By Carol Hildebrand
The prebuilt tools and connectors [in Oracle Integration Cloud Service] help companies more easily integrate cloud services as well as on-premises applications.
—Amit Zavery, Oracle Senior Vice President of Development, Integration Products
In the digital economy, integration is no longer a technology term—it’s a business imperative. After all, when your business strategy depends on how quickly you can analyze and act upon data, building a clear and consistent flow of information is more than just a lifestyle choice.
But it’s not simple. Information must move across myriad applications from mobile and cloud-based apps to on-premises systems. Add in factors like the explosive growth of the Internet of Things (Gartner predicts 30 billion devices by 2020), and it’s pretty safe to assume that integration requirements are only going to get more complex.
“As companies respond to demanding customer expectations and unprecedented changes in the competitive landscape, integration has become a priority on the business side as well as IT,” says Amit Zavery, Oracle’s senior vice president of development, integration products. “In fact, nearly 80 percent of respondents to a recent Computerworld survey rated ease of integration with external data and apps as a top priority.”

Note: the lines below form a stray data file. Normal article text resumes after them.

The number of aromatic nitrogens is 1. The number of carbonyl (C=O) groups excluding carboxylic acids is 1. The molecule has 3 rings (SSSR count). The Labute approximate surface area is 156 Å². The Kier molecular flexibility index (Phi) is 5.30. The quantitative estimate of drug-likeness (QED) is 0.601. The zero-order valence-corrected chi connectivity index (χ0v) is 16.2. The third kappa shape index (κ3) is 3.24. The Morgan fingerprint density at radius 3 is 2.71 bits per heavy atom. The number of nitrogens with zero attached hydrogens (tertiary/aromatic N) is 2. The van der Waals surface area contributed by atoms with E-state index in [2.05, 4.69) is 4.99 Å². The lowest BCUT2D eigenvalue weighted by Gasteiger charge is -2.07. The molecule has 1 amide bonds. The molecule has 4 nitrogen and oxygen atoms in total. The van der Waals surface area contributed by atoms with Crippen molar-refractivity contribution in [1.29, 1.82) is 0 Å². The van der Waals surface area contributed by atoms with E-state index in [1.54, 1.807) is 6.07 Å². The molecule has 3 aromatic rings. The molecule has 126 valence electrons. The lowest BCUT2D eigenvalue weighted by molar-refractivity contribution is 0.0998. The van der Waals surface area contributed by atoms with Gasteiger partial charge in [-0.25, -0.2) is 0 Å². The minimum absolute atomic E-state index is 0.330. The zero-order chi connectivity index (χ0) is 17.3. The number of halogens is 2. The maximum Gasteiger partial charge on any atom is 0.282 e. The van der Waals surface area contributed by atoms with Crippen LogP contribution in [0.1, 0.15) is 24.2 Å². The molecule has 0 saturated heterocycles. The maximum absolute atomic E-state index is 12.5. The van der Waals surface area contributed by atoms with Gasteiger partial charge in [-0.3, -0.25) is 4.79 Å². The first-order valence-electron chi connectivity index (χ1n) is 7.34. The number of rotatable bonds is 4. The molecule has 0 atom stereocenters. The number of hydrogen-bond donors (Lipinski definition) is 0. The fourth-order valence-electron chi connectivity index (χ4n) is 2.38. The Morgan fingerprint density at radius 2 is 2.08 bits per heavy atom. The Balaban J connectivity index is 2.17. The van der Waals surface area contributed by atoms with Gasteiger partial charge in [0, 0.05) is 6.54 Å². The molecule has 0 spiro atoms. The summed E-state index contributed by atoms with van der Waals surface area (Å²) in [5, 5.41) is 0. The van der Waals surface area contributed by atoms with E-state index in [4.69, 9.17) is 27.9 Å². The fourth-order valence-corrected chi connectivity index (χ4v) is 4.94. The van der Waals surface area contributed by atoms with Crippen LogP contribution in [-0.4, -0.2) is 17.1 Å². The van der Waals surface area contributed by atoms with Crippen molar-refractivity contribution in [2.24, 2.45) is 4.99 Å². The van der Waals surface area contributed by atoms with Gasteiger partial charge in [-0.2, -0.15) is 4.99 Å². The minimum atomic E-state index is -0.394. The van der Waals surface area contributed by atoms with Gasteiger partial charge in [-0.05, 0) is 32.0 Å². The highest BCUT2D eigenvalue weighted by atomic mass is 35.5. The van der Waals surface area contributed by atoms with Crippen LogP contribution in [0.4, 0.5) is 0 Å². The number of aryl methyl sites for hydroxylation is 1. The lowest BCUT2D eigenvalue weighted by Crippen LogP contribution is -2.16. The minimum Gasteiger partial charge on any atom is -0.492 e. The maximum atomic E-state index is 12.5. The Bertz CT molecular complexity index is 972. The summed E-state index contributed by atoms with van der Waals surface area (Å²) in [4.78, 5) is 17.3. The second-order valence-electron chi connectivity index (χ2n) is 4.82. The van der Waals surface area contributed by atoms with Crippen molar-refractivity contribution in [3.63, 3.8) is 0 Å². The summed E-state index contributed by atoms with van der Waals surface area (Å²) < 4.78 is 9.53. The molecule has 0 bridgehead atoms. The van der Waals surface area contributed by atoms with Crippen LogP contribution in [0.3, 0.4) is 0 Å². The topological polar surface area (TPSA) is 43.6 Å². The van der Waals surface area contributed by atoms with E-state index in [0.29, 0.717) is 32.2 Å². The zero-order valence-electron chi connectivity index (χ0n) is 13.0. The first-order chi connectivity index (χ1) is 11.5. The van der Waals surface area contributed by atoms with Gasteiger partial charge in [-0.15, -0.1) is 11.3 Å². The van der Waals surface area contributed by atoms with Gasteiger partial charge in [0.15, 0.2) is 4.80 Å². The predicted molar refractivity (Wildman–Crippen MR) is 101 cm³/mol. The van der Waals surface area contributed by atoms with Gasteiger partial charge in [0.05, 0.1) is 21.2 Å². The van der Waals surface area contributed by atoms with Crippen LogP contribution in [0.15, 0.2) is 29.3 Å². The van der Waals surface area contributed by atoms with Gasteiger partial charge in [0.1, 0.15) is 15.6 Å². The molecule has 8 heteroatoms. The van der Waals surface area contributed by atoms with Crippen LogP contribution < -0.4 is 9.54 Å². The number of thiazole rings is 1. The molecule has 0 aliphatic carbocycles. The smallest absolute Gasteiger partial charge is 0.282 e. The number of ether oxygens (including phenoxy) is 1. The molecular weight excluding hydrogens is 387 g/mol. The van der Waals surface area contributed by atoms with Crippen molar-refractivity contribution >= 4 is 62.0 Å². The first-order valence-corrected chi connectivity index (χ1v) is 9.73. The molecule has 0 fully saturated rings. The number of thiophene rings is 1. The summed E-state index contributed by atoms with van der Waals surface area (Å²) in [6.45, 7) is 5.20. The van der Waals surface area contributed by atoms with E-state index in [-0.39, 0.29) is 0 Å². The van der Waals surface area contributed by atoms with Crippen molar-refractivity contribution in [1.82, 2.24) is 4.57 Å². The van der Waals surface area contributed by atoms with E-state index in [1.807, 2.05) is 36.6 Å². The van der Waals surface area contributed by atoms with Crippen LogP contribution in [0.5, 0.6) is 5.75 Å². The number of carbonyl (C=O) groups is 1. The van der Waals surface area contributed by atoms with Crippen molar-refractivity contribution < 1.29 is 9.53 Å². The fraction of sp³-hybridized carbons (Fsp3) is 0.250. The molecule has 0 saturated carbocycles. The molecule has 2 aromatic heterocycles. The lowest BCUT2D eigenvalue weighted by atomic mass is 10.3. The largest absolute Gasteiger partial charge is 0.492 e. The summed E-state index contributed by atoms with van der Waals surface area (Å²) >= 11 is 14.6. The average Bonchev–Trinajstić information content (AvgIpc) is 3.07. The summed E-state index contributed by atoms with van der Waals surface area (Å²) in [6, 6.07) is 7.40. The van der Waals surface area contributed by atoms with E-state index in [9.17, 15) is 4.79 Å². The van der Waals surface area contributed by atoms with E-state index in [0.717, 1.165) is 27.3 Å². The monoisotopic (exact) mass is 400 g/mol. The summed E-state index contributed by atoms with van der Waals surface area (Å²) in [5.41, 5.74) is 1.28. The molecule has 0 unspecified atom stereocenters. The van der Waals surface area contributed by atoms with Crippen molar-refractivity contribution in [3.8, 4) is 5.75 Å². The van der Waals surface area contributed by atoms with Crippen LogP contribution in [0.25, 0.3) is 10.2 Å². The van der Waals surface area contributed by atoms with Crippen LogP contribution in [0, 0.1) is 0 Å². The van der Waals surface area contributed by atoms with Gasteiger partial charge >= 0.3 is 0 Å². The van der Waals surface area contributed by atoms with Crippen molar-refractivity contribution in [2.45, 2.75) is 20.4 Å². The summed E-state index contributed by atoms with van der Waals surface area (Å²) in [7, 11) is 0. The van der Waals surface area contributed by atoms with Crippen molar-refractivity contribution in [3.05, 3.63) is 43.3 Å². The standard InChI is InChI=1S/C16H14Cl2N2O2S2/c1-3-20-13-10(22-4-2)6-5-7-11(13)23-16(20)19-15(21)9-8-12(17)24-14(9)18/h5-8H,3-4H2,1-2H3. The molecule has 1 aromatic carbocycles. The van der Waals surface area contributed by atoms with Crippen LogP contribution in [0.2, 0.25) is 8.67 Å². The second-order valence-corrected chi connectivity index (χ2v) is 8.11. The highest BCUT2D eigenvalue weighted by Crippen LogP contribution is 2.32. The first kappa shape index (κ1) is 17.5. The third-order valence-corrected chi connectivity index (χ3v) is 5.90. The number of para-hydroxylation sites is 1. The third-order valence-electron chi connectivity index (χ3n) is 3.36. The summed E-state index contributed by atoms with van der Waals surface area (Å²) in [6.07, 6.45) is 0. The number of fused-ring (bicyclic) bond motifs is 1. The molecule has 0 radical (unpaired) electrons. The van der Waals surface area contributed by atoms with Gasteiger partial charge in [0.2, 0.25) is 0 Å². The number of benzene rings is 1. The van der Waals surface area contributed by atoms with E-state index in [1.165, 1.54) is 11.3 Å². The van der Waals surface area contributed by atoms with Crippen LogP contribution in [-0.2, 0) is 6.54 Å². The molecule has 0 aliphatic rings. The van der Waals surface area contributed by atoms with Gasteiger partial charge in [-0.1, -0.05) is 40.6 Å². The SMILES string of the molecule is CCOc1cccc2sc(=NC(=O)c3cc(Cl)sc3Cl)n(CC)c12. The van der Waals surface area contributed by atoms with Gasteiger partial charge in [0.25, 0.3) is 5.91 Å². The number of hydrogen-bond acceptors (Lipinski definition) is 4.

Unfortunately, integration woes consistently hinder digital transformation projects, particularly when it comes to the cloud. According to a recent study of more than 1,300 business leaders by Dynamic Markets, 81 percent of respondents think that cloud applications must be fully integrated with each other as well as with on-premises software in order to reap the full benefits of the cloud. But getting there is a greater problem. One out of two companies abandoned their cloud software as a service (SaaS) applications in the last three years due to integration problems.
Portion of respondents who rate ease of integration with external data and apps as a top priority.
Percentage of respondents who think cloud applications must be fully integrated in order to reap the full benefits of the cloud.
Number of companies that abandoned SaaS applications in the last three years due to integration problems.
“Companies have added a whole new level of software and systems and services on top of their pre-existing technology,” says Jeffrey Kaplan, managing director at cloud consultancy THINKstrategies.
“It complicates integration requirements right when companies are looking for easier, quicker methods," he adds.
What are the top challenges that companies face when they try to build a harmonious hybrid system? These are the big five:
In order to share and integrate information, companies need to discover and map where data lies throughout a company, from isolated departmental SaaS apps to enterprise ERP running financials, supply chain, and other back-end functions. “Data mapping is the most complex, time-consuming, and error-prone task in many integration projects,” says Zavery, “particularly for companies that lack a unified integration strategy.”